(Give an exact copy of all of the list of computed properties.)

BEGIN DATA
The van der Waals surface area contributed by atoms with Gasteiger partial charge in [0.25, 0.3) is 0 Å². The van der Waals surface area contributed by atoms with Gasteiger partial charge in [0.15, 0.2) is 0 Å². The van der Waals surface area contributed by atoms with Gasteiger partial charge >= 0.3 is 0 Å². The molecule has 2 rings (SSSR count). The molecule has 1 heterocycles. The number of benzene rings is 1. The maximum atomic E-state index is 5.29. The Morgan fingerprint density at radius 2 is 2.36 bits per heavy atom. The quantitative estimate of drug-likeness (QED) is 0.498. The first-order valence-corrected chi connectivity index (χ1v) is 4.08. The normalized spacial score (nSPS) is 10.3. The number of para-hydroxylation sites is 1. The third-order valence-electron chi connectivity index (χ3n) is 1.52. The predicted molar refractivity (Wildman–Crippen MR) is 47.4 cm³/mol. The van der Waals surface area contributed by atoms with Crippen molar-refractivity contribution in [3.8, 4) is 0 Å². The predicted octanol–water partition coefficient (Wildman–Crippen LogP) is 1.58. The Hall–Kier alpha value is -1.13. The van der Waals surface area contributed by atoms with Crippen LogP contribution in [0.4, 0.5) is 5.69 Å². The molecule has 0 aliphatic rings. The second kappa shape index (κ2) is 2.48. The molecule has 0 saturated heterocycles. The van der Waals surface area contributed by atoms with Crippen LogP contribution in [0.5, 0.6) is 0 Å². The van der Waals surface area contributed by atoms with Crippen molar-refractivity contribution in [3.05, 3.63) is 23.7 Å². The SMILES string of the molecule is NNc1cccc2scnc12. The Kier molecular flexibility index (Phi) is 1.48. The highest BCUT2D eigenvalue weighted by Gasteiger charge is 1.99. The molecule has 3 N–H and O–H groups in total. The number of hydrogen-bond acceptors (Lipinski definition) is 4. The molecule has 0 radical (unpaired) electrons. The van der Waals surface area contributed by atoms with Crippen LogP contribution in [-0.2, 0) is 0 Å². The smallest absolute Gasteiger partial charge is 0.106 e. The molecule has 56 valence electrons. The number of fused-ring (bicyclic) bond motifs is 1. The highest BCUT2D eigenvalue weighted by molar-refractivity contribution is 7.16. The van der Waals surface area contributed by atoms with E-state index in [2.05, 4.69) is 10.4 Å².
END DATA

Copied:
The van der Waals surface area contributed by atoms with Gasteiger partial charge in [0.25, 0.3) is 0 Å². The van der Waals surface area contributed by atoms with Gasteiger partial charge in [0.15, 0.2) is 0 Å². The van der Waals surface area contributed by atoms with Gasteiger partial charge >= 0.3 is 0 Å². The molecule has 2 rings (SSSR count). The molecule has 1 heterocycles. The number of benzene rings is 1. The maximum atomic E-state index is 5.29. The Morgan fingerprint density at radius 2 is 2.36 bits per heavy atom. The quantitative estimate of drug-likeness (QED) is 0.498. The first-order valence-corrected chi connectivity index (χ1v) is 4.08. The normalized spacial score (nSPS) is 10.3. The number of para-hydroxylation sites is 1. The third-order valence-electron chi connectivity index (χ3n) is 1.52. The predicted molar refractivity (Wildman–Crippen MR) is 47.4 cm³/mol. The van der Waals surface area contributed by atoms with Crippen molar-refractivity contribution in [3.8, 4) is 0 Å². The predicted octanol–water partition coefficient (Wildman–Crippen LogP) is 1.58. The Hall–Kier alpha value is -1.13. The van der Waals surface area contributed by atoms with Crippen LogP contribution in [0.4, 0.5) is 5.69 Å². The molecule has 0 aliphatic rings. The second kappa shape index (κ2) is 2.48. The molecule has 0 saturated heterocycles. The van der Waals surface area contributed by atoms with Crippen LogP contribution in [0.5, 0.6) is 0 Å². The van der Waals surface area contributed by atoms with Crippen molar-refractivity contribution in [3.05, 3.63) is 23.7 Å². The SMILES string of the molecule is NNc1cccc2scnc12. The Kier molecular flexibility index (Phi) is 1.48. The highest BCUT2D eigenvalue weighted by Gasteiger charge is 1.99. The molecule has 3 N–H and O–H groups in total. The number of hydrogen-bond acceptors (Lipinski definition) is 4. The molecule has 0 radical (unpaired) electrons. The van der Waals surface area contributed by atoms with Crippen LogP contribution in [-0.2, 0) is 0 Å². The smallest absolute Gasteiger partial charge is 0.106 e. The molecule has 56 valence electrons. The number of fused-ring (bicyclic) bond motifs is 1. The highest BCUT2D eigenvalue weighted by molar-refractivity contribution is 7.16. The van der Waals surface area contributed by atoms with E-state index in [2.05, 4.69) is 10.4 Å².